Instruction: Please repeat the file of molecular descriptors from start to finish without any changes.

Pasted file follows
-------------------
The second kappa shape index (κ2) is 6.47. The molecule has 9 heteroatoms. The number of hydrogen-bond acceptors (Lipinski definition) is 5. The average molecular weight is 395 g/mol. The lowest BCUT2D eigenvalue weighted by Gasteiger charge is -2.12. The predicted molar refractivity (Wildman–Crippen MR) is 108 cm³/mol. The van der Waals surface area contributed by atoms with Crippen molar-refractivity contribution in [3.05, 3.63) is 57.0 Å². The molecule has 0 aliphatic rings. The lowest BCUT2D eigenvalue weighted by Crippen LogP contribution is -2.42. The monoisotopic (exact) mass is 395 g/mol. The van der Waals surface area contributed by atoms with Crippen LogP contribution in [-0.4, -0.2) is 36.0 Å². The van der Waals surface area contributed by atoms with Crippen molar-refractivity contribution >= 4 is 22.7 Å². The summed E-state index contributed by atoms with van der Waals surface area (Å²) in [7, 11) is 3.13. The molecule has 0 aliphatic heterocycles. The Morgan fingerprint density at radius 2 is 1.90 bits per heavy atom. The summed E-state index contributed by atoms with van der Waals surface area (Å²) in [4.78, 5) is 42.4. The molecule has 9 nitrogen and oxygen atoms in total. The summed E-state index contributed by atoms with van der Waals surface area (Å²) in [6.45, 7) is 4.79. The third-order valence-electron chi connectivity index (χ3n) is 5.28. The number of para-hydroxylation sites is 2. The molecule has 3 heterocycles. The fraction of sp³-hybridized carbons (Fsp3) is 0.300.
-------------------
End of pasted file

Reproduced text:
The second kappa shape index (κ2) is 6.47. The molecule has 9 heteroatoms. The number of hydrogen-bond acceptors (Lipinski definition) is 5. The average molecular weight is 395 g/mol. The lowest BCUT2D eigenvalue weighted by Gasteiger charge is -2.12. The predicted molar refractivity (Wildman–Crippen MR) is 108 cm³/mol. The van der Waals surface area contributed by atoms with Crippen molar-refractivity contribution in [3.05, 3.63) is 57.0 Å². The molecule has 0 aliphatic rings. The lowest BCUT2D eigenvalue weighted by Crippen LogP contribution is -2.42. The monoisotopic (exact) mass is 395 g/mol. The van der Waals surface area contributed by atoms with Crippen LogP contribution in [-0.4, -0.2) is 36.0 Å². The van der Waals surface area contributed by atoms with Crippen molar-refractivity contribution >= 4 is 22.7 Å². The summed E-state index contributed by atoms with van der Waals surface area (Å²) in [7, 11) is 3.13. The molecule has 0 aliphatic heterocycles. The Morgan fingerprint density at radius 2 is 1.90 bits per heavy atom. The summed E-state index contributed by atoms with van der Waals surface area (Å²) in [4.78, 5) is 42.4. The molecule has 9 nitrogen and oxygen atoms in total. The summed E-state index contributed by atoms with van der Waals surface area (Å²) in [6.45, 7) is 4.79. The third-order valence-electron chi connectivity index (χ3n) is 5.28. The number of para-hydroxylation sites is 2. The molecule has 3 heterocycles. The fraction of sp³-hybridized carbons (Fsp3) is 0.300.